This piece originally appeared on NDN.org.
First, as someone who has been encouraging our nation's leaders to better understand and adapt to the rapid growth of our Hispanic population, today is a very satisfying day. Despite her incredible qualifications as a judge, Sonia Sotomayor was not a safe or easy pick. I applaud President Obama, and the Senate, for having the courage and confidence for giving her a chance to serve on the highest court of the land. When she was chosen a few months ago I released this statement:
President Obama's historic pick of Judge Sonia Sotomayor to serve on the Supreme Court is an acknowledgment and affirmation of the great demographic changes taking place in America today. Driven by years of immigration, our nation is going through profound change. The percentage of people of color in the United States has tripled in just the past 45 years, and America is now on track become a majority-minority nation in the next 30-40 years. The movement of our nation from a majority white to a more racially complex society is perhaps the single greatest societal change taking place in our great nation today. And if the Supreme Court is to have the societal legitimacy required to do its work, its Justices must reflect and speak to the people of America of the 21st century. The pick of Judge Sotomayor, a highly qualified, twice-Senate confirmed Latina to serve as one of the nine judges overseeing our judicial system, will not only put a thoughtful and highly experienced judge on the Supreme Court, it will go a long way toward making the Supreme Court one that can truly represent the new people and new realities of 21st century America.
Second, I am not surprised that a large majority of the Republicans in the Senate voted against her. As I discussed at our immigration event earlier this week (see this writeup on the right-leaning site CNS), racial intolerance has been at the very core of the Republican Party's political strategy and ideological argument since Lyndon Johnson, the Voting Rights and Civil Rights Acts of the mid 1960s. It become known as the Southern Strategy, and it was this most conscious exploitation of racial fear -- Welfare Queens, Tax and Spend, Willie Horton, now criminals crossing the border -- that perhaps more than anything else drove what we have called the recent Conservative Ascendancy to power in recent years.
We also know today, however, that the conditions which created the opportunity for the success of the Southern Strategy have become a relic of 20th century politics. But the current Congressional Republican leadership, all brought up and schooled in the successful era of the Southern Strategy, knows no other politics. They are like an aging baseball pitcher whose fastball no longer pops, or a TV sitcom long past its prime. They throw that pitch and it gets hit out of the park, that funny joke now falls flat, and these same racial conceits thrown around during the Sotomayor hearings bounce off an America whose people and attitudes towards race are very different from the America of the Southern Strategy era.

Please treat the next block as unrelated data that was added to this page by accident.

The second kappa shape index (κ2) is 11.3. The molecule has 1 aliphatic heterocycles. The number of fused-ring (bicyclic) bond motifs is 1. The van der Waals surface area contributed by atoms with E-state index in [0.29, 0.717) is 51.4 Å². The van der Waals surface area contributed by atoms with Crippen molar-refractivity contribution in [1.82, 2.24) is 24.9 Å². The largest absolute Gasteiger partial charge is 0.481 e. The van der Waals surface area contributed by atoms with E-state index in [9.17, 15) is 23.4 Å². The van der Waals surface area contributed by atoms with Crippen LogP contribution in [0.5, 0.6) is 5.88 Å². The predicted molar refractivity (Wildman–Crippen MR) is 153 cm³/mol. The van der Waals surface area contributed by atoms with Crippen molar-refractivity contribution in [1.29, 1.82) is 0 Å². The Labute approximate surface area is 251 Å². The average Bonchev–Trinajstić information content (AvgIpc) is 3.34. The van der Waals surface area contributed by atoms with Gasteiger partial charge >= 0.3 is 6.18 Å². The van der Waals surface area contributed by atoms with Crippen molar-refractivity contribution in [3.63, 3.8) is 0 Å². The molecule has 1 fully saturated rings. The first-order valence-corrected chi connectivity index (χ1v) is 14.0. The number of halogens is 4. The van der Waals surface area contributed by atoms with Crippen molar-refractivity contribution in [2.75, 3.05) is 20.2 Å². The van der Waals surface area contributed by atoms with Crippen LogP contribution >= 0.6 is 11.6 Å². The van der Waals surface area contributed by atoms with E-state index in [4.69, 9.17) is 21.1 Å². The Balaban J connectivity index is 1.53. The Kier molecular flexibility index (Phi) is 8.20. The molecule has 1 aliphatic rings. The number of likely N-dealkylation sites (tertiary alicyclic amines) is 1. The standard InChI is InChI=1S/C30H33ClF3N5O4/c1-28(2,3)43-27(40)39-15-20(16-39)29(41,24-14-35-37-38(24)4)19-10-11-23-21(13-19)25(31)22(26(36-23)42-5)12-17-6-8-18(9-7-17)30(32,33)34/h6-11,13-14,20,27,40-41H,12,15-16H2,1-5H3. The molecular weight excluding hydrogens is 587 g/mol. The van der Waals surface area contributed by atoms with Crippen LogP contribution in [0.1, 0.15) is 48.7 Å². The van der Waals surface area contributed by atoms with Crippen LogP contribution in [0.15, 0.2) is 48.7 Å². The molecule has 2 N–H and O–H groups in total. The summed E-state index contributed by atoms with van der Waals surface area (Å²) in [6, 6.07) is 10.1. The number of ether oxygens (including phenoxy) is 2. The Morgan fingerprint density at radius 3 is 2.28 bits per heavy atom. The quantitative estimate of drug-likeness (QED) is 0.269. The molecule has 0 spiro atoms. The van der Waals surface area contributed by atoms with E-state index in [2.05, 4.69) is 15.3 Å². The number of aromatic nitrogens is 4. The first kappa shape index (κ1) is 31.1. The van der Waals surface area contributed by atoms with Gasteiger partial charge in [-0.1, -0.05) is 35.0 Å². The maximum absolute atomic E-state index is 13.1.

Today's Republican Party is an almost entirely white party in an America which is now one-third non-white. They are an aging party, holding on to a politics while once successful no longer works in the much more racially diverse America of the 21st century. And this lack of diversity and long history of racial intolerance has taken its toll on the Republican brand with this fastest growing non-white part of the population, Hispanics. In a tracking poll taken last week the favorable/unfavorable ratings for the Democratic Party with Hispanics was 53-31; the Republican Party 4 percent favorable, and 85 percent unfavorable. The ratio for Congressional Democrats with Hispanics 46-34; for Congressional Republicans 5 percent favorable and 83 percent unfavorable. 4 and 5 percent! These are truly incredible numbers.
As I said in my remarks on Tuesday I think that for the Republicans to get back in the game they will have to do more than just change their racial tune, elect a few more minorities, and begin this long process of modernizing their approach to race. They will have to eventually acknowledge and repudiate their intolerant past, and their shameful exploitation of racial fear as a national political strategy. But today that day seems a long way off, and I have no doubt that the father of the Republican Party, Abraham Lincoln, if still alive today, would be holding his head down, ashamed of what his once proud Party had become.
For more on the issues in this essay see this backgrounder, On Judge Sotomayor and America's Changing Demography.